Friday, September 09, 2005


News - Q&A: Identity cards
BBC News looks at how the government's identity cards scheme would work

Action Network - ID cards
An article outlining the arguments for and against ID cards, the latest policy developments and how to get involved

Cards 'not answer to theft of ID'
A study claims that identity cards may not solve the problem of ID fraud.

Criminals to 'adapt to ID cards'
The UK government's proposed ID scheme will do little to stop identity theft and fraud, studies on criminals suggest.

'Health underclass' ID card fear
Identity cards could create a "health underclass", warn the Lib Dems as opposition to the scheme is renewed.

Labour admits ID card 'oversell'
A Home Office minister admits the government "oversold" the advantages of national identity cards.

Youth MPs ready for city debate
ID cards will be among issues debated at the annual sitting of the UK Youth Parliament.

ID cards 'wouldn't stop attacks'
ID cards might help counter terror but would not have stopped the London bombs, the home secretary says.


The Silver Eel said...

I'm not sure that the ID card scheme will actually increase the amount of info held on us by government - though I'm sure it'll make it easier for them to manage, and to pass between government agencies and departments. In 1987 the first programme in Duncan Campbell's "Secret Society" series (the one that led to Special Branch raiding the BBC offices in Glasgow) was about just this. They already know who we are, when we were born, where we live and what we do.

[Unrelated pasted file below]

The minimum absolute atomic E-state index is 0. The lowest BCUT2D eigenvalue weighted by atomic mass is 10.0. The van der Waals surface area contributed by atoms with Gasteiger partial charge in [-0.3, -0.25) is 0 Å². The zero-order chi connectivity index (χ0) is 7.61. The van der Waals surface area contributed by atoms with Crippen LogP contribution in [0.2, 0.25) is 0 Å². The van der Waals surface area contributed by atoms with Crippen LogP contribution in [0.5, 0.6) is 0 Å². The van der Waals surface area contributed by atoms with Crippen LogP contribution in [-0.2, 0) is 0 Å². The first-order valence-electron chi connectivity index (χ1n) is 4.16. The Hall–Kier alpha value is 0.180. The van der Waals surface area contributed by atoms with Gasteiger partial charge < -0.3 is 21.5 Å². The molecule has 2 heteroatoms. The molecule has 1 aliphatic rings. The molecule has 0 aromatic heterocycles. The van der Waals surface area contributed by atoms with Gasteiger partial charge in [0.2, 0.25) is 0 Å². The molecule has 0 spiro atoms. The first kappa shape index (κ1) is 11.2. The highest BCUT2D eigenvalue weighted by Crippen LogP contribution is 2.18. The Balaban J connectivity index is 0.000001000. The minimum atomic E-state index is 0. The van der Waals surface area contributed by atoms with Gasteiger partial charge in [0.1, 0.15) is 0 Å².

Nor am I convinced by some of the liberal arguments, such as ID cards being likely to lead to an increase in stop and search - surely the problem is down to the relations between the police and ethnic minorities, rather than one of tech? Sure enough, they won't help any.

My main objection to them is thus: passports essentially confirm - or limit - your right to travel to other countries. Fair enough, or we'd all be living on the Cote d'Azur. But ID cards are about granting you permission to live in your own country. The notion of having to go to register my iris and fingerprints induces an overwhelming desire to head for the hills. The nosy copper syndrome gone malignant.

Yvonne said...

Yes, that is my main reason for objecting as well.

But the difference between having a centralised database and lots of separate databases is this: at the moment they can find out everything about you, but it takes a lot of effort - with a centralised database, they can find everything out about you really quickly and easily, and it'll probably be incorrect as well.